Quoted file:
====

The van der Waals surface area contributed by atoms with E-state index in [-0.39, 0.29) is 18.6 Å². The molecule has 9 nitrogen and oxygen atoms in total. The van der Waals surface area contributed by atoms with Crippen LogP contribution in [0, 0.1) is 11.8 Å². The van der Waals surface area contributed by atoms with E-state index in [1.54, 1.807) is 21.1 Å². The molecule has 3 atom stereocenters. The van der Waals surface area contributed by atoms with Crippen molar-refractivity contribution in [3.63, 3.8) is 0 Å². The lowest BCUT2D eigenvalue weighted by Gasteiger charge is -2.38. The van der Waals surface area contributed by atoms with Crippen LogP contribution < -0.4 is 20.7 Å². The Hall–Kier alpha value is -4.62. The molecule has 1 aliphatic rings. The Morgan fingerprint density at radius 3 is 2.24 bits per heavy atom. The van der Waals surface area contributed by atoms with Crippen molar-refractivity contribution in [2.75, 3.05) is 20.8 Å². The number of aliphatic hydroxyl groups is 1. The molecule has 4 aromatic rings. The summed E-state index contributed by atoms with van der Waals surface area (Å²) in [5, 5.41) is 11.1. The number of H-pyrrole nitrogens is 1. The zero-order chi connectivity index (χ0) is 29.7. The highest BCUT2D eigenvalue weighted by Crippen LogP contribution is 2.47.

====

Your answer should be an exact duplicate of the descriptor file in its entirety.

The van der Waals surface area contributed by atoms with E-state index in [-0.39, 0.29) is 18.6 Å². The molecule has 9 nitrogen and oxygen atoms in total. The van der Waals surface area contributed by atoms with Crippen LogP contribution in [0, 0.1) is 11.8 Å². The van der Waals surface area contributed by atoms with E-state index in [1.54, 1.807) is 21.1 Å². The molecule has 3 atom stereocenters. The van der Waals surface area contributed by atoms with Crippen molar-refractivity contribution in [3.63, 3.8) is 0 Å². The lowest BCUT2D eigenvalue weighted by Gasteiger charge is -2.38. The van der Waals surface area contributed by atoms with Crippen LogP contribution < -0.4 is 20.7 Å². The Hall–Kier alpha value is -4.62. The molecule has 1 aliphatic rings. The Morgan fingerprint density at radius 3 is 2.24 bits per heavy atom. The van der Waals surface area contributed by atoms with Crippen molar-refractivity contribution in [2.75, 3.05) is 20.8 Å². The number of aliphatic hydroxyl groups is 1. The molecule has 4 aromatic rings. The summed E-state index contributed by atoms with van der Waals surface area (Å²) in [5, 5.41) is 11.1. The number of H-pyrrole nitrogens is 1. The zero-order chi connectivity index (χ0) is 29.7. The highest BCUT2D eigenvalue weighted by Crippen LogP contribution is 2.47.